Mark Levinson No.53 Reference monoblock power amplifier
Although it has a switching output stage, the No.53 is not a class-D amplifier. While the original rationale for the class-D technology was its efficiencylightweight, cool-running amps that could produce a great deal of powerthe No.53 is big and heavy, resembling the No.33and it runs warm even at idle. It weighs 135 lbs, with claimed outputs of 500W RMS into 8 ohms or 1000W into 4 ohms, 20Hz20kHz, at no more than 0.1% total harmonic distortion.
What's wrong with class-D
Without going into too much tech detail, class-D, aka "switch mode," amplifiers are more efficient than class-A or -B designs because their output transistors are either full on or full off. Rather than produce a higher-voltage version of the input signal, a class-D amp produces a high-frequency pulsed rectangular waveform: its transistors alternately connect the output to the positive and negative supply rails, with no in-between state. If the width of each pulse can be made proportional to the input signal's instantaneous level, the power delivered to the speaker over time from this "pulse width modulated" (PWM) signal will be equal to that of a conventional amplifier. When this PWM signal is low-pass filtered, the theoretical result is the original signal at a much higher voltage, just as you get from a class-A/B amplifier.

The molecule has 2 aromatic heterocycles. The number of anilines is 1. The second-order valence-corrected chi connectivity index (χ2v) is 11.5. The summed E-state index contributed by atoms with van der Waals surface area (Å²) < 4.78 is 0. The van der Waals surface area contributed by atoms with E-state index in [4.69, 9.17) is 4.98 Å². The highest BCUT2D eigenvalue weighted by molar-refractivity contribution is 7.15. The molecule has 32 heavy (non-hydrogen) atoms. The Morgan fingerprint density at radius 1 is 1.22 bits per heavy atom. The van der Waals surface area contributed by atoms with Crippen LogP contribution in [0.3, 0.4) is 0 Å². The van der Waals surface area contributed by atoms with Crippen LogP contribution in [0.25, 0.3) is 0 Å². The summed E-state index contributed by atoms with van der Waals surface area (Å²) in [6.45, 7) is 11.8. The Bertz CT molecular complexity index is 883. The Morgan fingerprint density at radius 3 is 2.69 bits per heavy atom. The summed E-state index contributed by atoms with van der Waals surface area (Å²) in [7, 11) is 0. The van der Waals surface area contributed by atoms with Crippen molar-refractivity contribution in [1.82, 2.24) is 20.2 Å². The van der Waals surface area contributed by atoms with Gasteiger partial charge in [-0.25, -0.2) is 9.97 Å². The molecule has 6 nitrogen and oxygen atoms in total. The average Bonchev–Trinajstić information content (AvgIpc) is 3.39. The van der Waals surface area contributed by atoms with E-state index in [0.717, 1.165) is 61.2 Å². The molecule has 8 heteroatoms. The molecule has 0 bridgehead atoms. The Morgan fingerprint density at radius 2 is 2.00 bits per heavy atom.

Of course, producing those proportional pulses in the first place and then perfectly filtering the squarewave are no mean feats. What's more, the high-frequency pulse signal will "broadcast" RF energy at upward of 300kHz.
Mark Levinson's innovations
The No.53 uses what Mark Levinson calls a patented, multistage "very high speed switching amplifier technology," Interleaved Power Technology (IPT), which is claimed to offer significant advantages over prior switching-amp topologies.
In a conventional class-D amplifier, one output transistor connects the output to the positive voltage rail, another connects it to the negative voltage rail. It is very important that when one transistor is turned on, the other must be turned off and vice versa, otherwise the positive and negative voltage rails will be short-circuited and the amplifier will self-destruct. However, because one transistor will be turned off before the other is turned on, there will be a short period of "dead time" when neither is turned on. This is analogous to crossover distortion in a conventional class-B amplifier.
ML's engineers set out to develop a new PWM output stage designed to overcome these limitations. The transistors switching the positive and negative voltage rails to the load in Levinson's "class-I" topology are each connected to the load via a large air-cored inductor and to the opposite voltage rail via a diode. The result is a stable amplifier with an effectively doubled switching frequency. Modulating the duty cycle of the 500kHz switching frequency of each transistor results in a 1MHz PWM output signal but without producing anything like the usual amount of ultrasonic noise. So minimal are the ultrasonic artifacts in the No.53's output, it is claimed, that, rather than requiring a sonically degrading brick-wall filter, all that's needed to remove them is a simple notch filter.